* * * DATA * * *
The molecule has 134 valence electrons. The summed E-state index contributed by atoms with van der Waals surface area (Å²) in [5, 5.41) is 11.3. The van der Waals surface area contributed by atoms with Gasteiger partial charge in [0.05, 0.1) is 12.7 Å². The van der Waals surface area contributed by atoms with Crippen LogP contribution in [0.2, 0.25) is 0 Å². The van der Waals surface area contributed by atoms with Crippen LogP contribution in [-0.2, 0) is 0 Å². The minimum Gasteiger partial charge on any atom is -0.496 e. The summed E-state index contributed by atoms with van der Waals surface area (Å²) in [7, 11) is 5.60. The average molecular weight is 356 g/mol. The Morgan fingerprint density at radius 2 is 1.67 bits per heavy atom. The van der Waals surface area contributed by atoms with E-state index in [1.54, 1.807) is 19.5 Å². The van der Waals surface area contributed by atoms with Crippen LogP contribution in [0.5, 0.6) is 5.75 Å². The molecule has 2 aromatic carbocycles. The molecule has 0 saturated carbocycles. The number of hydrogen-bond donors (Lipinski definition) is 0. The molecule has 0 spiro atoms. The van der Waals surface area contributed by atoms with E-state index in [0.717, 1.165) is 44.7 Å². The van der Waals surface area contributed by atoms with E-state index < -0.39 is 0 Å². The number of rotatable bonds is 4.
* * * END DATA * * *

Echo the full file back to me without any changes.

The molecule has 134 valence electrons. The summed E-state index contributed by atoms with van der Waals surface area (Å²) in [5, 5.41) is 11.3. The van der Waals surface area contributed by atoms with Gasteiger partial charge in [0.05, 0.1) is 12.7 Å². The van der Waals surface area contributed by atoms with Crippen LogP contribution in [0.2, 0.25) is 0 Å². The van der Waals surface area contributed by atoms with Crippen LogP contribution in [-0.2, 0) is 0 Å². The minimum Gasteiger partial charge on any atom is -0.496 e. The summed E-state index contributed by atoms with van der Waals surface area (Å²) in [7, 11) is 5.60. The average molecular weight is 356 g/mol. The Morgan fingerprint density at radius 2 is 1.67 bits per heavy atom. The van der Waals surface area contributed by atoms with E-state index in [1.54, 1.807) is 19.5 Å². The van der Waals surface area contributed by atoms with Crippen LogP contribution in [0.5, 0.6) is 5.75 Å². The molecule has 2 aromatic carbocycles. The molecule has 0 saturated carbocycles. The number of hydrogen-bond donors (Lipinski definition) is 0. The molecule has 0 spiro atoms. The van der Waals surface area contributed by atoms with E-state index in [0.717, 1.165) is 44.7 Å². The van der Waals surface area contributed by atoms with E-state index < -0.39 is 0 Å². The number of rotatable bonds is 4.